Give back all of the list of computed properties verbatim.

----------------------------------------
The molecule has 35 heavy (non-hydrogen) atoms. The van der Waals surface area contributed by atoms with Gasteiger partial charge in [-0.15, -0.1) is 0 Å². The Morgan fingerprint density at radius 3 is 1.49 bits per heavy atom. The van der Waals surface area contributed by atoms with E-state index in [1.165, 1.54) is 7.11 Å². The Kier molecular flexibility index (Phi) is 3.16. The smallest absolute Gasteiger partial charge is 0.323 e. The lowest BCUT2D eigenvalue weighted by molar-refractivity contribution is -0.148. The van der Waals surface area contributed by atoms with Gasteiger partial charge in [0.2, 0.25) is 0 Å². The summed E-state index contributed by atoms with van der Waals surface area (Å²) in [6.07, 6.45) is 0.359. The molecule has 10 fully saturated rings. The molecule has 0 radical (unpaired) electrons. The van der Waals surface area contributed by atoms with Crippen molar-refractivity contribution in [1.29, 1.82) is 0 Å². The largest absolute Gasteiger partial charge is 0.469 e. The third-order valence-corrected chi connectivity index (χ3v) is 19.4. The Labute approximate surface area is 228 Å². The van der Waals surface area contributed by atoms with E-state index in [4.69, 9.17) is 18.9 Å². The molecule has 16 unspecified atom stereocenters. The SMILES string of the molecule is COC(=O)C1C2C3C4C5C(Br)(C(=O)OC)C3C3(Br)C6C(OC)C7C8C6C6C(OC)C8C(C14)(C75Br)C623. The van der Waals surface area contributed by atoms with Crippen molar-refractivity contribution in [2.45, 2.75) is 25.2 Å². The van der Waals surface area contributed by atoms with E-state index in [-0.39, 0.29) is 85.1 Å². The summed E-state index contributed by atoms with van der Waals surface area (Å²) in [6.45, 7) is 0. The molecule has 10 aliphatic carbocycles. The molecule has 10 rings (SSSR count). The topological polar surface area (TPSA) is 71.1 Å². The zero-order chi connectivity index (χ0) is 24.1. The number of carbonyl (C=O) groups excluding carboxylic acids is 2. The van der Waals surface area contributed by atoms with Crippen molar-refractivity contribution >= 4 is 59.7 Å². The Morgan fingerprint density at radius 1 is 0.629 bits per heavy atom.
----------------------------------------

The molecule has 35 heavy (non-hydrogen) atoms. The van der Waals surface area contributed by atoms with Gasteiger partial charge in [-0.15, -0.1) is 0 Å². The Morgan fingerprint density at radius 3 is 1.49 bits per heavy atom. The van der Waals surface area contributed by atoms with E-state index in [1.165, 1.54) is 7.11 Å². The Kier molecular flexibility index (Phi) is 3.16. The smallest absolute Gasteiger partial charge is 0.323 e. The lowest BCUT2D eigenvalue weighted by molar-refractivity contribution is -0.148. The van der Waals surface area contributed by atoms with Gasteiger partial charge in [0.2, 0.25) is 0 Å². The summed E-state index contributed by atoms with van der Waals surface area (Å²) in [6.07, 6.45) is 0.359. The molecule has 10 fully saturated rings. The molecule has 0 radical (unpaired) electrons. The van der Waals surface area contributed by atoms with Crippen molar-refractivity contribution in [1.29, 1.82) is 0 Å². The largest absolute Gasteiger partial charge is 0.469 e. The third-order valence-corrected chi connectivity index (χ3v) is 19.4. The Labute approximate surface area is 228 Å². The van der Waals surface area contributed by atoms with E-state index in [4.69, 9.17) is 18.9 Å². The molecule has 16 unspecified atom stereocenters. The SMILES string of the molecule is COC(=O)C1C2C3C4C5C(Br)(C(=O)OC)C3C3(Br)C6C(OC)C7C8C6C6C(OC)C8C(C14)(C75Br)C623. The van der Waals surface area contributed by atoms with Crippen molar-refractivity contribution in [2.45, 2.75) is 25.2 Å². The van der Waals surface area contributed by atoms with E-state index in [-0.39, 0.29) is 85.1 Å². The summed E-state index contributed by atoms with van der Waals surface area (Å²) in [6.45, 7) is 0. The molecule has 10 aliphatic carbocycles. The molecule has 10 rings (SSSR count). The topological polar surface area (TPSA) is 71.1 Å². The zero-order chi connectivity index (χ0) is 24.1. The number of carbonyl (C=O) groups excluding carboxylic acids is 2. The van der Waals surface area contributed by atoms with Crippen molar-refractivity contribution >= 4 is 59.7 Å². The Morgan fingerprint density at radius 1 is 0.629 bits per heavy atom.